• Arrows must be at least 24 inches long, tipped with metal broadheads (minimum cutting diameter of 3/4 inch), and cannot be barbed. Mechanical or retractable broadheads are allowed.
      • Telescopic sights, electronic devices, and other range-finding aids attached to the bow or arrow are prohibited, except for lighted nocks and non-aiding recording devices. Handheld range-finding devices are permitted.
      • Arrows with features causing excessive damage (like explosive tips) are illegal.
    4. Handguns:

      • Legal handguns must be .35 caliber or larger with a barrel length of 4 inches or more.
    5. Other Restrictions:

      • Crossbows require a special permit, obtainable from the Game and Fish director.
      • Intoxication while carrying a firearm or bow and arrow is illegal.
      • Firearms must be unloaded and encased within national parks.
      • Hunting within 440 yards of an occupied building without consent is illegal, with certain exceptions.
      • Trail cameras on private property require written permission and proper identification.

    Aircraft and Motor-Driven Vehicles

    Regulations on the Use of Aircraft and Vehicles for Turkey Hunting in North Dakota

    For turkey hunting in North Dakota, it's important to understand the regulations regarding the use of aircraft and motor-driven vehicles. Here's an in-depth look:

    1. Aircraft Restrictions:

      • Both manned and unmanned aircraft are prohibited from being used to drive, concentrate, rally, raise, stir up, or disturb game.
      • This regulation ensures fair chase hunting and prevents disturbance to wildlife.
    2. Motor-Driven Vehicle Limitations:

      • Using motor-driven vehicles to pursue game is not allowed.
      • Shooting from a motor-driven vehicle, with either a bow and arrow or a firearm, is illegal.
    3. Firearm Transportation in Vehicles:

      • Carrying a firearm with a cartridge in the chamber in or on a motor-driven vehicle while hunting turkeys is prohibited, unless specifically authorized.
      • The entire cylinder of a revolver is considered the chamber, so it must be completely unloaded.
      • For handguns with removable magazines or clips containing loaded shells, the magazine or clip must be removed from the firearm.
    4. Use of Motor-Driven Vehicles in Hunting:

      • They are restricted to established roads or trails, except for persons with a special disability permit or landowners/lessees (or those with permission) who can use vehicles off-road, excluding deer gun season.
      • This restriction applies to hunting activities, including travel to and from hunting locations.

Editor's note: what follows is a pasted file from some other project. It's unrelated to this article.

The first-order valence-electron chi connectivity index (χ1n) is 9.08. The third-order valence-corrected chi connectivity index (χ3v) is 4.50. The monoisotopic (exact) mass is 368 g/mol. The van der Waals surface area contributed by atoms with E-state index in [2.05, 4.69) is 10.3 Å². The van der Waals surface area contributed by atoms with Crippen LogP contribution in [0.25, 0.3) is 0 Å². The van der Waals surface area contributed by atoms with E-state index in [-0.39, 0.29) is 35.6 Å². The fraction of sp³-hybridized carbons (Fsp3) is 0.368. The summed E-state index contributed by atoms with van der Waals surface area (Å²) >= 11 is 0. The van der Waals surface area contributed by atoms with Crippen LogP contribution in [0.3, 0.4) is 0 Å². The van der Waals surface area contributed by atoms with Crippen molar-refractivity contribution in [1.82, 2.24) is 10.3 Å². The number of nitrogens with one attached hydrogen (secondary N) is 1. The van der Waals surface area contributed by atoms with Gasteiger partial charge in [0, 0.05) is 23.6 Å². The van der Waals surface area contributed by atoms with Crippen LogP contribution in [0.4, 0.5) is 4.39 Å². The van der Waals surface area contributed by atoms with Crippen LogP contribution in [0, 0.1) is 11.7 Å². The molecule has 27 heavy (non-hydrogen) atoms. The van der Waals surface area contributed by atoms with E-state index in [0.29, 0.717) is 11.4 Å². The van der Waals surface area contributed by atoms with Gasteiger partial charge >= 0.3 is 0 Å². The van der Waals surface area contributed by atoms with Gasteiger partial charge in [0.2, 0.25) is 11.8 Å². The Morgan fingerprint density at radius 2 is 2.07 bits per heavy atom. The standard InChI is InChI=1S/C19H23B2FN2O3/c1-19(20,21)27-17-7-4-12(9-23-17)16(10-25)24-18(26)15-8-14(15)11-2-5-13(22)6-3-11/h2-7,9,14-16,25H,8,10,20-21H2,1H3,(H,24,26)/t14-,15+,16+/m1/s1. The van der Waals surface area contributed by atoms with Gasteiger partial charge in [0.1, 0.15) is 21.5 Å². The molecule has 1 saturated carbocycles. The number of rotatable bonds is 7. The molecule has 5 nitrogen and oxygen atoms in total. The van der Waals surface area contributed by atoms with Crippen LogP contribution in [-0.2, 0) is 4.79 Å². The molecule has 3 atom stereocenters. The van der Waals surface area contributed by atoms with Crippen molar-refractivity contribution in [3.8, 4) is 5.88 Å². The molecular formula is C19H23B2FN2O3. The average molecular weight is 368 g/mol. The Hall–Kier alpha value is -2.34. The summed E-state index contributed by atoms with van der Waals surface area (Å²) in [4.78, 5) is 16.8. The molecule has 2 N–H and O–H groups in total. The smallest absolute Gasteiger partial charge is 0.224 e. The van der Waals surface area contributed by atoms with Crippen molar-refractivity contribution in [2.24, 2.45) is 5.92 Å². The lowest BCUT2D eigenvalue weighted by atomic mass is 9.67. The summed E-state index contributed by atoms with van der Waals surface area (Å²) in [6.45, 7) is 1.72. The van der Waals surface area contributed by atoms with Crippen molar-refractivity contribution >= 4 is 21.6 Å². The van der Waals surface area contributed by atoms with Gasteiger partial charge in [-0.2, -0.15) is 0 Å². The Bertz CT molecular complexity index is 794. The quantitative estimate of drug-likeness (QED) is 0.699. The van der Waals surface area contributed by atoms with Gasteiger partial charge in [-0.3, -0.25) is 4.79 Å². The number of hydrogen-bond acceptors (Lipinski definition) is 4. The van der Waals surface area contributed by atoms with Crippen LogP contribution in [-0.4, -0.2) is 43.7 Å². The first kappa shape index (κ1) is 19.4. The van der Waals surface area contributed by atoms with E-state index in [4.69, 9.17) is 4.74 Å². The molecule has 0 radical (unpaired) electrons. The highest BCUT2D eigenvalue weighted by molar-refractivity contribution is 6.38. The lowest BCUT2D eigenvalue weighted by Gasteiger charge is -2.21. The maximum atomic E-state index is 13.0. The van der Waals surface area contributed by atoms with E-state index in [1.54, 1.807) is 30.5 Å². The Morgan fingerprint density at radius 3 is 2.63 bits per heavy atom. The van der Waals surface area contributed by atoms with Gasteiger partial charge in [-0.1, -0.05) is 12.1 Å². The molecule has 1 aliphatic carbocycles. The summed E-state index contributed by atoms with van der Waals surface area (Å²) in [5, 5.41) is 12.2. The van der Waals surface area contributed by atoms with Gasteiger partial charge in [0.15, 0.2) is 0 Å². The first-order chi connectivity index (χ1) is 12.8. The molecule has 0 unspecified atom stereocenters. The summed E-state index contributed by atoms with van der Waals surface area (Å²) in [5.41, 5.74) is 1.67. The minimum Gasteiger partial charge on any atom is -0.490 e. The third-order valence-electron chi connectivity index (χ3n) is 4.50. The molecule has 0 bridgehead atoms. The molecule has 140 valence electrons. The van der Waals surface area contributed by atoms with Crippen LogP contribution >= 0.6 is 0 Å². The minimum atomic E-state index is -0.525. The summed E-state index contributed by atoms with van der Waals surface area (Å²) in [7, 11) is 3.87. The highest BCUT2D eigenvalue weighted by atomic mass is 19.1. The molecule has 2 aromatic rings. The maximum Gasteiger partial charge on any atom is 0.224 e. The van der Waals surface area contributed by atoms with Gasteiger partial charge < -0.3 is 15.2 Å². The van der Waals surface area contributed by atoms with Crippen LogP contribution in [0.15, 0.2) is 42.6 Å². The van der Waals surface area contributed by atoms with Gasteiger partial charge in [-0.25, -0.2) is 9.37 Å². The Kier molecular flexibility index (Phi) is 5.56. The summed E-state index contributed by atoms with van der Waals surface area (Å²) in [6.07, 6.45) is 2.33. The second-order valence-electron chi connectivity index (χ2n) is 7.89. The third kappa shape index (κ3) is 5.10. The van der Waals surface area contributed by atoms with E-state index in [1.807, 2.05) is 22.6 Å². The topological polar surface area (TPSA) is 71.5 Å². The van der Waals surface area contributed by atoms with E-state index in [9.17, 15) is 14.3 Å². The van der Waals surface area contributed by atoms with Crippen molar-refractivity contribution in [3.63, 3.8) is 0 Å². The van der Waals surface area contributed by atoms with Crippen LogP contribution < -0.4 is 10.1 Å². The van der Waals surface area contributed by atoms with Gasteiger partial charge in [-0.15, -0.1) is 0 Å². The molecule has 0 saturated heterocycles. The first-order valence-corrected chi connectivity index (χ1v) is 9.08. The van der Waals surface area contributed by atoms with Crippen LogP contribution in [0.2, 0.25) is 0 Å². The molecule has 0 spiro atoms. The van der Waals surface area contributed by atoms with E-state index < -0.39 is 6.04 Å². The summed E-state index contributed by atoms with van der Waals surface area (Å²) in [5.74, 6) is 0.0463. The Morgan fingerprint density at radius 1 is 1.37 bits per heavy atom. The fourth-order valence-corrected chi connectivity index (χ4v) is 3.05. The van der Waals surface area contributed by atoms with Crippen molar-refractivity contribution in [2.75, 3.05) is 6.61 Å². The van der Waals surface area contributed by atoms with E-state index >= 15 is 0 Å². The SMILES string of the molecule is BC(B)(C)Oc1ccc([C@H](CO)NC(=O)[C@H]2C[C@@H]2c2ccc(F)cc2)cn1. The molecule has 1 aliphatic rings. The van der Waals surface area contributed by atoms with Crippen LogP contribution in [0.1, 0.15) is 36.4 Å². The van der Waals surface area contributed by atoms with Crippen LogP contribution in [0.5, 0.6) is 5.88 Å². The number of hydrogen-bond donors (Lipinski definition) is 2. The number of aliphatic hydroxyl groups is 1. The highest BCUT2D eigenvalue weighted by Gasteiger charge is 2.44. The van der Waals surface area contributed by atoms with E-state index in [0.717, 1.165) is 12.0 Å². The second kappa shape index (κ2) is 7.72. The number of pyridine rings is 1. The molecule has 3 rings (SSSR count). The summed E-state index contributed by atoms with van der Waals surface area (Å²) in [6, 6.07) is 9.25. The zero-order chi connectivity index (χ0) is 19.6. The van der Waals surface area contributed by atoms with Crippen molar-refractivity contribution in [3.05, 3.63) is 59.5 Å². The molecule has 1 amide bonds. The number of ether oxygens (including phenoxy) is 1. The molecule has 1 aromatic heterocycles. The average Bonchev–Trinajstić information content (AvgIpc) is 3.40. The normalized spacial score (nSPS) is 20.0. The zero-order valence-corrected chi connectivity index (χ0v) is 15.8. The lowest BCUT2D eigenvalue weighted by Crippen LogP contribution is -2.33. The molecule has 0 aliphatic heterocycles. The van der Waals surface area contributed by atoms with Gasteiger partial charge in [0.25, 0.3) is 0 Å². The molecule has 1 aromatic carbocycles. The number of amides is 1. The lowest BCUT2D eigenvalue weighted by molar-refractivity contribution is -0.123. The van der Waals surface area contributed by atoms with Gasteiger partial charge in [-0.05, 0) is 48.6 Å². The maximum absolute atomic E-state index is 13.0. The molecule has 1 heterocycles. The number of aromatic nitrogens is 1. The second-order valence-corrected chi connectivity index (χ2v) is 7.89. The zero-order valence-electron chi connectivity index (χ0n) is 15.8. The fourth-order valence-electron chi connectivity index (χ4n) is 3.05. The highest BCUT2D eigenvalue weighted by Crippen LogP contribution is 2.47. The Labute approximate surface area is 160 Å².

5. Restrictions in Specific Areas:

      • Use of motor-driven vehicles off established roads and trails is not allowed on state wildlife management areas, federal waterfowl production areas, and other restricted zones.
      • Established roads or trails do not include temporary trails made for agricultural purposes.
    6. North Dakota Game and Fish Department Conservation PLOTS:

      • Motor-driven vehicles are prohibited on these properties without landowner permission.
      • These lands are designated for walking access only, as indicated by large yellow triangular signs.

    Areas Closed to Hunting

    Understanding Restrictions on Hunting in Certain Areas in North Dakota

    For hunters in North Dakota, it's essential to be aware of areas where hunting is restricted or prohibited. Here’s a detailed guide:

    1. Federal and State Properties:

      • Refuges, sanctuaries, military installations, parks, and historic sites that are posted with "no trespassing" or "no hunting" signs are closed to hunting wild turkeys.
      • These areas are protected to maintain wildlife habitats and respect historical and military sites.
    2. Hunting Near Closed Areas:

      • When hunting near the boundaries of closed areas, it’s important to know any retrieval restrictions.
      • This includes understanding the limits of where hunters can retrieve game without trespassing into restricted zones.
    3. School Trust Lands:

      • These lands are generally open to nonvehicular public access, including hunting, unless they are posted with signs from the ND Department of Trust Lands.
      • Hunters should look for specific trail markers from the Game and Fish Department to identify established trails open for public use.
      • Additional information can be found on the ND Department of Trust Lands hunting page at www.land.nd.gov/public-access-information.

    Posting and Trespass

    Regulations on Posting Land and Trespassing While Hunting in North Dakota